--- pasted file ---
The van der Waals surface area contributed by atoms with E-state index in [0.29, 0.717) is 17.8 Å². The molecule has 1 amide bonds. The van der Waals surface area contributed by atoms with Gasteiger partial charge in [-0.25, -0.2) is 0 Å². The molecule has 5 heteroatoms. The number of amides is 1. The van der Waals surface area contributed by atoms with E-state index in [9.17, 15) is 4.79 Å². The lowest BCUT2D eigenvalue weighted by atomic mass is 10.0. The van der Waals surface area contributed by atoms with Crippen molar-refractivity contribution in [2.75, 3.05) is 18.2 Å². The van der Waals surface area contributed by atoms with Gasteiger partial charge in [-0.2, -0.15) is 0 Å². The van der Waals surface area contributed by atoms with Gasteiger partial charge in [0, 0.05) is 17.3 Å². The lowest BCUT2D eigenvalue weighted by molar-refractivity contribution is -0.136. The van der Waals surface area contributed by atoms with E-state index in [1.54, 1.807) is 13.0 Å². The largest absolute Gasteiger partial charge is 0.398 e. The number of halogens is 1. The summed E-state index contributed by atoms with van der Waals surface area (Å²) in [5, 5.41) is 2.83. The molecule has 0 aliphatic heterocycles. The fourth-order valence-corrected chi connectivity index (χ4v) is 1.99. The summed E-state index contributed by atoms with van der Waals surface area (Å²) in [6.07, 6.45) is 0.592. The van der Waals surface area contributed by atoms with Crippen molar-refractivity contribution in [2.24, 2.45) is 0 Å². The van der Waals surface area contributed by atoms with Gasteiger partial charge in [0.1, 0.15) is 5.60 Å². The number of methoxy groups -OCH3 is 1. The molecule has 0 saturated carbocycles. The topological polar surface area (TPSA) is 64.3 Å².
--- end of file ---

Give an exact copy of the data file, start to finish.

The van der Waals surface area contributed by atoms with E-state index in [0.29, 0.717) is 17.8 Å². The molecule has 1 amide bonds. The van der Waals surface area contributed by atoms with Gasteiger partial charge in [-0.25, -0.2) is 0 Å². The molecule has 5 heteroatoms. The number of amides is 1. The van der Waals surface area contributed by atoms with E-state index in [9.17, 15) is 4.79 Å². The lowest BCUT2D eigenvalue weighted by atomic mass is 10.0. The van der Waals surface area contributed by atoms with Crippen molar-refractivity contribution in [2.75, 3.05) is 18.2 Å². The van der Waals surface area contributed by atoms with Gasteiger partial charge in [-0.2, -0.15) is 0 Å². The van der Waals surface area contributed by atoms with Gasteiger partial charge in [0, 0.05) is 17.3 Å². The lowest BCUT2D eigenvalue weighted by molar-refractivity contribution is -0.136. The van der Waals surface area contributed by atoms with E-state index in [1.54, 1.807) is 13.0 Å². The largest absolute Gasteiger partial charge is 0.398 e. The number of halogens is 1. The summed E-state index contributed by atoms with van der Waals surface area (Å²) in [5, 5.41) is 2.83. The molecule has 0 aliphatic heterocycles. The fourth-order valence-corrected chi connectivity index (χ4v) is 1.99. The summed E-state index contributed by atoms with van der Waals surface area (Å²) in [6.07, 6.45) is 0.592. The van der Waals surface area contributed by atoms with Crippen molar-refractivity contribution in [2.24, 2.45) is 0 Å². The van der Waals surface area contributed by atoms with Gasteiger partial charge in [0.1, 0.15) is 5.60 Å². The number of methoxy groups -OCH3 is 1. The molecule has 0 saturated carbocycles. The topological polar surface area (TPSA) is 64.3 Å².